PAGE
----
A couple of years ago I put together a chapbook of poetry. A few seconds after I handed a copy to a beta-reader he found a mistake. It was a glaring mistake on the first page he turned to. Alas. Embarrassment is an emotion that can run through you, both hot and cold.
Typos, grammatical errors, consistency problems and a host of other plagues suck the credibility and professionalism from your manuscript. At least for me it was a beta-reader and, contrary to first impressions, the rest of the manuscript emerged clean.
Some writers see self-publishing as a shortcut. When writers treat the medium as the quick and easy path to becoming an author, that’s still vanity publishing.
When you approach it seriously and make sure your manuscript has been combed for problems, that’s publishing (nevermind the “self” part.) When you choose to self-publish, publish. Form a company. Be a publisher. Hire editors (yes, I’m aware of the conflict of interest, but if you are, too—yes, I edit—we’re covered.) Get proofreaders lined up.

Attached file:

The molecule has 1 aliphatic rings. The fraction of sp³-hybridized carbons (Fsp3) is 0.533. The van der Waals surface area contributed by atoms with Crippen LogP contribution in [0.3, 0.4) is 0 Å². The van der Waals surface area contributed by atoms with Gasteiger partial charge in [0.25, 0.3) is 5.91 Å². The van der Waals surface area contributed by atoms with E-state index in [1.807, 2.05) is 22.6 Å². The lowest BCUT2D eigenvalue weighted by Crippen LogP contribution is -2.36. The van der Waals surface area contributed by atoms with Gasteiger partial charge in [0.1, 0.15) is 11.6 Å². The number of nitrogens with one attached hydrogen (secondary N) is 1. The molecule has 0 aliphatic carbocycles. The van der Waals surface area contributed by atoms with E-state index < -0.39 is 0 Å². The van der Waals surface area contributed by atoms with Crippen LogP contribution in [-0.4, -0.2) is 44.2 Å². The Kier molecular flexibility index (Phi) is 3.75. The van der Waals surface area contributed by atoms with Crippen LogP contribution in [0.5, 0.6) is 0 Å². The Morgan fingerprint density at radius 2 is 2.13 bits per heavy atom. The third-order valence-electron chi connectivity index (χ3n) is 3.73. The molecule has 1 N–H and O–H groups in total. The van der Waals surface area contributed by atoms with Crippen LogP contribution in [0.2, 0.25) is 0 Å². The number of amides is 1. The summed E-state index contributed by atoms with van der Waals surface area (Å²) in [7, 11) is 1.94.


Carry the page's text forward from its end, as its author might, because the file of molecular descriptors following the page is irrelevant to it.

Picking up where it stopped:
Take it seriously and you will be taken seriously.
- Writers: DIY vs traditional publishing (chazzwrites.wordpress.com)
- 10 Biggest Predictions for the Future of Book Publishing (onlinecollege.org)
- Chazz Writes: The Top Post of 2010 was… (chazzwrites.wordpress.com)